Finally, there’s Becta’s supposed pro-Open Source approach. They rejoice with Open Office, and say that there should be more choice. The problem is that when schools receive documents from other schools, or the education authority, of the government guess what? It’s Office binary format! And schools have Windows rammed down their throats because the EAs insist on them using Windows applications to deliver the curriculum. In fact, over the last couple of years, I’ve seem a number of free and discounted applications sent to schools where they are Windows applications. Then they deliver training on these programs.

If you want schools to be open source, you need:

  • to support the schools in doing so and not blame the industry for trying to sell something instead
  • to put pressure higher up the chain to being implementing policies to migrate to open document formats. Only then would it be possible for educational establishments to embrace this format
  • to start to educate people in education that there is an alternative

Finally, Becta needs to stop leeching off open-source like a parasite. I’m annoyed by it’s “get everything for free – don’t pay Microsoft” attitude. That’s not quite what open-source is about. With thousands of schools around the country, to ask schools to contribute in whatever way they can to projects that they benefit from would make open source more viable, because the UK education system could begin to change and direct the movement of open source. If a school is using an open-source alternative that would have cost them £250 for a site license of something else, why not contribute £50 to a project? If the project could do with documentation or translations, surely a secondary school or college could commit some resources to these kinds of things?

The education sector has by far the most potential to steer and promote the direction of open-source than anything else in the UK. It’s a completely missed and wasted opportunity.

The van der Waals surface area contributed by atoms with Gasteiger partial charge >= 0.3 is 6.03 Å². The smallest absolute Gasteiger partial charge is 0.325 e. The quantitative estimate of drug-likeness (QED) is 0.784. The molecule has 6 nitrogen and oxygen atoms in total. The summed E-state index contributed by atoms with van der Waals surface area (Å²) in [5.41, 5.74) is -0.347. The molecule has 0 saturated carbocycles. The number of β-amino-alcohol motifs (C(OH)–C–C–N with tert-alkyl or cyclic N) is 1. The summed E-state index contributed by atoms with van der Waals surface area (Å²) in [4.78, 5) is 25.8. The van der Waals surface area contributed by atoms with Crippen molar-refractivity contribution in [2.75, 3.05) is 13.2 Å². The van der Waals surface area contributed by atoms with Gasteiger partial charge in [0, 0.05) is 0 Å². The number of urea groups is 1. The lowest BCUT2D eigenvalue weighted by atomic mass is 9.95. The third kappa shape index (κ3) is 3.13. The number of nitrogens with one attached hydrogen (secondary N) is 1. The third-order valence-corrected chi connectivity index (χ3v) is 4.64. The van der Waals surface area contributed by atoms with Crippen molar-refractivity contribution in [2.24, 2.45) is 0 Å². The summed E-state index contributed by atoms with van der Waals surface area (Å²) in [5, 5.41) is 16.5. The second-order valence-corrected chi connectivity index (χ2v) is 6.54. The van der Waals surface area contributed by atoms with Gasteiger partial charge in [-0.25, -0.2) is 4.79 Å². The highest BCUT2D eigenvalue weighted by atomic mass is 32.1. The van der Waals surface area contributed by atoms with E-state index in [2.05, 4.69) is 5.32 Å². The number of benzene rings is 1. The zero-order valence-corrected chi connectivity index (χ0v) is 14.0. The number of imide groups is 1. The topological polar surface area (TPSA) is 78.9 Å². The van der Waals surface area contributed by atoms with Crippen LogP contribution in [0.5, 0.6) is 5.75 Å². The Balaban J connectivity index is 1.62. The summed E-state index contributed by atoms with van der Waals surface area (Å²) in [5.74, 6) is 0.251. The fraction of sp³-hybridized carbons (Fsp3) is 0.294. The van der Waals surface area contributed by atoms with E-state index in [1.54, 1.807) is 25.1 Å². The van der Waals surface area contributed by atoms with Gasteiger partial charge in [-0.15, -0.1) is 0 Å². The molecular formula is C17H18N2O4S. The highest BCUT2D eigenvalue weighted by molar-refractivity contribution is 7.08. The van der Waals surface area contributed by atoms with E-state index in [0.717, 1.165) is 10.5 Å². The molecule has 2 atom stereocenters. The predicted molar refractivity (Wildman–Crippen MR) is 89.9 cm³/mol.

I don’t think it’s unreasonable to expect some practical guidance on these matters from the leader of “the national drive to inspire and lead the effective and innovative use of technology throughout learning.” I really would like to see more of that.

With Vista and Office 2007 out in the wild for over a year now, Becta should have been making these points 12 months ago. Instead they let it slide and the complain when things don’t pan out as they expect, while missing the point entirely.

It’s such a shame.


Well, it seems that I have to give a big thumbs-up on what could have easily been a crisis.

At 2008-01-18 08:57:02 this was posted on their support site:

We have recently become aware of a number of PlusNet customers who are experiencing problems receiving email following the migration of their accounts to the new Postini anti-spam platform.

Email sent to customers accounts may be returned to the sender as undeliverable with the following server response:

554 No relaying allowed

Our engineers are investigating and further details will be provided as they become available.

Please accept our apologies for the inconvenience.

Kind Regards,

Bob Pullen
Customer Support.

I was one of the lucky bods who was affected. So my website was down for a day… It only has nonsense anyway. This blog was still up so I wasn’t worried. What the great part was is that they restored all of the sites from backup, so by the time I woke up the next day, everything was working exactly as the day before.

Once again, the people don’t let me down. It’s nice to see them back on form.

Trace bitmap images with Delineate

A hip program that I found useful recently is an app called Delineate.

As it works with Java, it is completely cross-platform and runs using client executables of autotrace or potrace.

The great thing about it is that you can play with the settings of either program and then generate a preview. Two images are shown so that you can easily compare effects side-by-side.

Once done, you have a nice SVG ready to throw into Inkscape to play with.

Check it out.